The buttons on the steering wheel in the Golf R Touch are seamless. They give the driver a new form of tactile feedback. If the driver places a finger on the button, it gently rebounds – a bit like with a mouseclick.

The three-finger principle

Adios control dial, hello multi-touch slider. A Piano Finish Black bar beneath the large display introduces a completely new and delightfully simple control element. In the middle of the bar there is a thin groove that eases the finger along the bar and simplifies operation.

1 finger

The driver controls the audio volume with the pointer finger.

2 fingers

This is how the driver selects the perfect tone for the navigation system.

3 fingers

If the driver places three fingers in the multitouch slider, that controls the telephone volume.

»Some things are much easier to control by gesture.«

Development engineer Moritz Neugebauer is working on the cockpit of the future. In his five-person team, the focus is primarily on the control logic in the car, i.e. the interaction of functions, switches and displays. The number-one objective: to provide the driver with an even safer and more pleasurable driving experience.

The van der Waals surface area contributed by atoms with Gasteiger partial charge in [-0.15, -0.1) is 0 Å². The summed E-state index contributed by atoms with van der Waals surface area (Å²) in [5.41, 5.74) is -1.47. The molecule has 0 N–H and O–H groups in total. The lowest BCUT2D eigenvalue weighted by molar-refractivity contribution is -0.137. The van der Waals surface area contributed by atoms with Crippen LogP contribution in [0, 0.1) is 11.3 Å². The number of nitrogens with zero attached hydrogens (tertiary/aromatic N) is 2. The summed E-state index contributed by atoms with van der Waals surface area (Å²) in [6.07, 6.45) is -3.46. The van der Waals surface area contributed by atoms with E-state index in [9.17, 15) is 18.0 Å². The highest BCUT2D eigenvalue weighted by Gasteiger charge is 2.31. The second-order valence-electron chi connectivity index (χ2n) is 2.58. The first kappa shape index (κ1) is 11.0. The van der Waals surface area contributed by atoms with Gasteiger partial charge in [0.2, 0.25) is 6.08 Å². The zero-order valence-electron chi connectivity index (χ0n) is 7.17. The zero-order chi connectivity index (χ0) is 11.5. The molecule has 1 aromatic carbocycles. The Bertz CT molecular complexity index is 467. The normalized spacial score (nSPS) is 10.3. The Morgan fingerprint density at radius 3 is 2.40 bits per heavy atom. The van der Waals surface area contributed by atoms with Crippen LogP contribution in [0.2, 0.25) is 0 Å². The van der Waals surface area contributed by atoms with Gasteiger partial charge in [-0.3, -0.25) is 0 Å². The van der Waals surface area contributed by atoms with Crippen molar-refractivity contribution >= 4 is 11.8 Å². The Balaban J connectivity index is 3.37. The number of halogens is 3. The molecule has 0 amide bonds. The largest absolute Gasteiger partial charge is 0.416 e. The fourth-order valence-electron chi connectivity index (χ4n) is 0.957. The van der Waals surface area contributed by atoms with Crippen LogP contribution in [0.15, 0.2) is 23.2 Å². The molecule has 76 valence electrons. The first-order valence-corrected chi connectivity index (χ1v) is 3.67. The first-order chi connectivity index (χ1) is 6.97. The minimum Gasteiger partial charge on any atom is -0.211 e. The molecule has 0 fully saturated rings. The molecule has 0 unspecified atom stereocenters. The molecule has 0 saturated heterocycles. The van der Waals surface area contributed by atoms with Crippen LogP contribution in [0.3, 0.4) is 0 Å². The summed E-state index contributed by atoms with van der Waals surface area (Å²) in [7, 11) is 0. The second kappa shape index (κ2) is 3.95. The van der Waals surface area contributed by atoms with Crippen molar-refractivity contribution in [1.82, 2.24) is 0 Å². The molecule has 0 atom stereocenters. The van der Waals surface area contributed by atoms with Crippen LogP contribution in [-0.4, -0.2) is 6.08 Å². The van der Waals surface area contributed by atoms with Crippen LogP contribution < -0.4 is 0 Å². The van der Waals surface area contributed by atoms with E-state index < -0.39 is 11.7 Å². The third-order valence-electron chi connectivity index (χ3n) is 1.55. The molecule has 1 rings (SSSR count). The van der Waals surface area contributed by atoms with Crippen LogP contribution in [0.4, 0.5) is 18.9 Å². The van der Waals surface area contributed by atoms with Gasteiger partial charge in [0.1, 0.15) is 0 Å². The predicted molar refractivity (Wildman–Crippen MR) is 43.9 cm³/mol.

Mr Neugebauer, in the Golf R Touch many functions can be operated not only on the screen, but also using gestures. Where does this swiping trend come from?
From the consumer electronics industry. Games consoles have led the way in using gesture control, and other consoles have followed their example. People love to trigger a reaction with a gesture or hand signal. We've taken on that enthusiasm and transferred it to the Golf R Touch. With a simple gesture I can set the light, adjust the mirror or open the sunroof. Important everyday functions can be operated using different gestures and touchscreens.
Will buttons completely disappear from cars in the future?

No, absolutely not. But we've noticed that there is a limit on how many buttons there should be in a car. They have to be easily reachable and easy to operate; a car cannot become like an airplane cockpit – that would distract the driver too much from the traffic situation.

So what are the gestures for?
Our studies have shown that some functions are much easier to operate with gestures than with buttons. Consider this: you're driving on a rural road and a song comes on that you don't like. Today, you would have to look away from the road and find the right button. With gesture control, your eyes stay on the road and you can move on to the next song with a simple swipe of the hand. It's that easy.

And what happens if I want to fine-tune particular settings for the lights or side mirrors, for example?
Then I just tap the round, shiny sensor surface and the functions appear on the large centre display. You can fine-tune all the settings there.

When does it make sense to replace a button with a gesture?
At the moment, we don't view that as a good idea. Volkswagen will offer its customers various control options such as buttons and gestures. A driver may not be physically capable of performing a gesture, for example. We have to take things like that into account. But most people will quickly warm to the advantages of gesture control – I'm absolutely convinced!